I have recently noticed an epidemic afoot in the general population that seriously disturbs me. I call it the “near life experience.”
I didn’t invent that term, and can’t say who did, but it accurately describes the symptoms I am seeing: although people appear to be carrying on their lives as usual, they aren’t really aware of their surroundings. The most obvious are those distracted by digital communication gadgets to the exclusion of the present experience.
And they aren’t the only ones. There are the store clerks who seem unable to engage the customer in the smallest ways; the parent having a conversation with a child, all the while thinking about the next tasks on the “to do” list, and the passer-by who can’t meet my eyes when I smile and say hello.
This culture is full of distractions, visual, auditory, moving and static, people and things that demand attention at every moment. Sensory overload is real. When we allow our attention to be distracted by multiple inputs, we lose contact with sensations in the present moment, and create a disconnect between ourselves and our environment. We learn to cut out our attention, to set up barriers so we can carry on about our lives. This is basically an unconscious act of survival under pressure. The problem arises when we are unaware that this disconnect becomes our default way of being, and we forget how to re-connect, how to fully engage with our experience.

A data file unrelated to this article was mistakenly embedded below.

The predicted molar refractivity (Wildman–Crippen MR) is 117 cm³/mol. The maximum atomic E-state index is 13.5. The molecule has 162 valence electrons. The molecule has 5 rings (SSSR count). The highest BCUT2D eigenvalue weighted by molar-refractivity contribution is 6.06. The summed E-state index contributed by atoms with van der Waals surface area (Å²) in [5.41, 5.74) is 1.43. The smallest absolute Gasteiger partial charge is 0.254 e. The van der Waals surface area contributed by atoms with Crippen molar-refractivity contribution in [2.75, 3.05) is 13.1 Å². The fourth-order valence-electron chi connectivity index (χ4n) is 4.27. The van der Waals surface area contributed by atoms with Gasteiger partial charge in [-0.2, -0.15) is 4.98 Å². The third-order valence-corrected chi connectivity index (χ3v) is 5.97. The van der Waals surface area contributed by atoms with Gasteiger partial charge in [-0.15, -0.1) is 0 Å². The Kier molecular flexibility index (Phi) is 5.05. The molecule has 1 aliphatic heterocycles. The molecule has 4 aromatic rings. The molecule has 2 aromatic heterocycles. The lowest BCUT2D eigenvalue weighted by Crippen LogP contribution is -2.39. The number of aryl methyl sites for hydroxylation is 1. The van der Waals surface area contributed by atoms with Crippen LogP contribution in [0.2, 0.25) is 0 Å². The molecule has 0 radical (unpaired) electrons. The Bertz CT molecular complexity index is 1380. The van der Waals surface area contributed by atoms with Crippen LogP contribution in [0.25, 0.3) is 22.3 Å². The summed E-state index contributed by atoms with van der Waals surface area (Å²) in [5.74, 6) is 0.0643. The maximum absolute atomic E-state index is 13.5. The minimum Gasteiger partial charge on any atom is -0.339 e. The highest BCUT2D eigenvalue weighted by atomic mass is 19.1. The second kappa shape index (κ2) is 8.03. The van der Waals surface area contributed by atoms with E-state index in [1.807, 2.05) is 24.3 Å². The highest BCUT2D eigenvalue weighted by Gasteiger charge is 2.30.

As an antidote, I am a passionate proponent of intentional awareness: that is, activities that honour the body by encouraging awareness of the senses.
Look in order to see. The natural world is a great place to start, and a man-made environment also has its own beauty and symmetry, and stands as a tribute to the many that contributed to its construction.
Listen in order to hear. Listen for the smallest sounds and watch your reactions. Listen for the most beautiful music, or words, or the most annoying.
At your next meal, notice the variety of tastes. Slow down, have a drink of water, and pay attention to how it feels cooling your throat.
When did you last notice a smell? Was it pleasant, unpleasant, familiar or new?
Many of us are highly trained to specialize in intellectual pursuits and skills: we live in our heads. We may not notice our bodily sensations unless they are unpleasant: pain, discomfort, an activity that causes physical stress. However, the body thrives on pleasure, and if we notice, will teach us which activities are pleasurable – enabling a re-connection to our selves at a deeper level. Pleasure exists to teach us the body’s best way, your unique body’s best way. Our natural state is health, encouraged and supported by the senses. The long-term effects of constantly blocking sensations result in imbalance in the physical body as well as the emotions.
To fully embrace what it is to be human, the senses must be alive and functional. Living in awareness and gratitude for our surroundings is an important part of an intentional life, and contributes to the enrichment of all experience, solitary or shared. The pure joy of physicality is universal, and to be treasured as we honour the body as our only vehicle for the human experience.
Jean Wrohan is a student of Science of Mind, and a Nia instructor in Campbell River. “In movement we find health.”